The Square Kilometer Array is the name of the word’s largest radio telescope and is planned to be built between 2018-2030 in the Indian Ocean Region. Once operational it would be used to validate several hypotheses about Einstein’s relativity, test theories on the epoch of re-ionization of the universe, observe cosmic magnetism and expand the search for extraterrestrial life.
The SKA headquarters will be located at the historic Jodrell Bank Observatory in Cheshire, England. Initially the organization surveyed sites in Argentina, China, Chile and South Africa for setting up radio dishes. After evaluating the sites it was decided that the radio antennas would be set up in South Africa and Australia. South Africa has a unique law that it promulgated in 2007 called the Astronomy Geographic Advantage Act which forbids commercial activities that could hamper the functioning of scientific instruments used in Astronomy. The security provided by this Act helped clinch the project for South Africa.
- The Square Kilometer Array telescope is a global project run by a consortium of 12 nations. The member nations are Canada, China, Australia, India, Germany, New Zealand, Italy, Malta, South Africa, UK, Sweden and the Netherlands.
- Spain, Portugal, France, Japan and the United States are some of the countries that are keen to collaborate on this project and could join the project in the near future.
- The SKA would be spread across two continents and will have a collecting area of 1 million sq meters once fully operational.
- Once fully constructed the SKA would be ten times more sensitive than any currently existing radio telescope. It would also be a hundred times faster than present day radio telescopes in mapping the sky.
- Phase 1 of the construction period will begin in 2018 and last till 2023. Phase 2 would last from 2023 to 2030. Construction for Phase 1 is expected to cost Euro 650 million (Rs 4800 Crore approximately). Phase 2 is expected to cost a whopping 10 times the construction cost of phase 1 but researchers are hopeful that innovations in tech and science coupled with economies of scale would lower the cost substantially by 2023 when construction finally begins.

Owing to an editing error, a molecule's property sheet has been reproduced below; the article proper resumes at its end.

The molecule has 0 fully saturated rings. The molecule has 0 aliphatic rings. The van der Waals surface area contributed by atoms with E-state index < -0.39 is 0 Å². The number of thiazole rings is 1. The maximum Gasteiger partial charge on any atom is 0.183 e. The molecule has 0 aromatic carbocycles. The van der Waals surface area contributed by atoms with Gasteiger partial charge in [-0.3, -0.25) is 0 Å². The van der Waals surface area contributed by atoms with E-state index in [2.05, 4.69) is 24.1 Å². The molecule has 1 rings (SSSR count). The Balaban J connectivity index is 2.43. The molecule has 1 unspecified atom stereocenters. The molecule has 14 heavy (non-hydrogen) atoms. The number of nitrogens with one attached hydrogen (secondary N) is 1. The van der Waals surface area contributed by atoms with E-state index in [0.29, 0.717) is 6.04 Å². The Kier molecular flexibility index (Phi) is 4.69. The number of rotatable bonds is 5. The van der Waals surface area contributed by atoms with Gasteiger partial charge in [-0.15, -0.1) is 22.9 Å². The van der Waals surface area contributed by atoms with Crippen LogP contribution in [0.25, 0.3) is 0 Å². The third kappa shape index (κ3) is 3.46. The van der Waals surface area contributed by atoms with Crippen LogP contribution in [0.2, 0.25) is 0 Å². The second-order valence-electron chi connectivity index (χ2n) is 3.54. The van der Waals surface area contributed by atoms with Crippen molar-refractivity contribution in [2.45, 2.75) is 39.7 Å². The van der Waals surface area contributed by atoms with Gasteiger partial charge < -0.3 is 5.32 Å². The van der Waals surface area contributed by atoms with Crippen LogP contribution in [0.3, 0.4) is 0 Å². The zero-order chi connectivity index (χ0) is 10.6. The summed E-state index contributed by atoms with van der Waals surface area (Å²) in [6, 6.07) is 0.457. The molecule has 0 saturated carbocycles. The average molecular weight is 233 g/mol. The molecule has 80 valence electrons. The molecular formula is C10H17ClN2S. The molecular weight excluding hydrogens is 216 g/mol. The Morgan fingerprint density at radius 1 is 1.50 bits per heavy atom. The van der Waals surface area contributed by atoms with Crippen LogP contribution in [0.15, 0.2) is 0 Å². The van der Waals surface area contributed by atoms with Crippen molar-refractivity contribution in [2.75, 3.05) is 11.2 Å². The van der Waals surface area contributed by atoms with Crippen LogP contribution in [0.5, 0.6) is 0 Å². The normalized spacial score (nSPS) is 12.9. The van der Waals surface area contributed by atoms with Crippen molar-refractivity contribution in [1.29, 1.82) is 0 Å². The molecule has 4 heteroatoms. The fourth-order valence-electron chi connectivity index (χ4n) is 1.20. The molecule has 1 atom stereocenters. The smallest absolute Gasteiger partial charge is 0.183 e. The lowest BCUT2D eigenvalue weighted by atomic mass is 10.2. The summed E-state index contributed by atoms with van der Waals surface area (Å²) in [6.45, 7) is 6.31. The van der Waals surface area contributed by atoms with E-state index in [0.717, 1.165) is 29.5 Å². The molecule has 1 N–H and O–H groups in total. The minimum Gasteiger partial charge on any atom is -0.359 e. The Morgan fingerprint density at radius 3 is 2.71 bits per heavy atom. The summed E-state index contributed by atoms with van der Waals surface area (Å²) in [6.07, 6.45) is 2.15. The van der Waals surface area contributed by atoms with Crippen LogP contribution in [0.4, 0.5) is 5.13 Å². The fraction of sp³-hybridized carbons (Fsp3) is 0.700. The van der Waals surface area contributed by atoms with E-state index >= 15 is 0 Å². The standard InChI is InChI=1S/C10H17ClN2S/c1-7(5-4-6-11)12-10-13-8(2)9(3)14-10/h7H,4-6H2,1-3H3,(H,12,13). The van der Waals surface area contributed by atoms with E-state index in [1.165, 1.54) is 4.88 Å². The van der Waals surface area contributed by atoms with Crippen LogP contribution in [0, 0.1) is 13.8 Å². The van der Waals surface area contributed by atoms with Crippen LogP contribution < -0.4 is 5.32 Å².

- The central computer which will crunch the data collected by the Square Kilometer Array(SKA) would be powered by a super-computer having the processing power of 100 million home computers.
- The dishes of the SKA telescope will collect and generate data which is 10x the global internet bandwidth.
- The SKA is so sensitive it can detect the radar of an airport on a planet at-least 50 light years. As the aperture of the telescope increases, it is able to detect more sensitive information.
- The SKA once fully operational would most likely lead to new discoveries and fundamentally alter our understanding of the cosmos.
- Considering the scale and the scope of the project, it would be entirely reasonable to estimate that some of the researchers working on the Square Kilometer Array would go on to win Noble Prizes in Physics.
- The designers of the SKA expect it to have a lifetime of five decades. This takes into account upgrades that could be carried out over the years.
Take a look at the info-graphic below that provides some quick bytes about the SKA.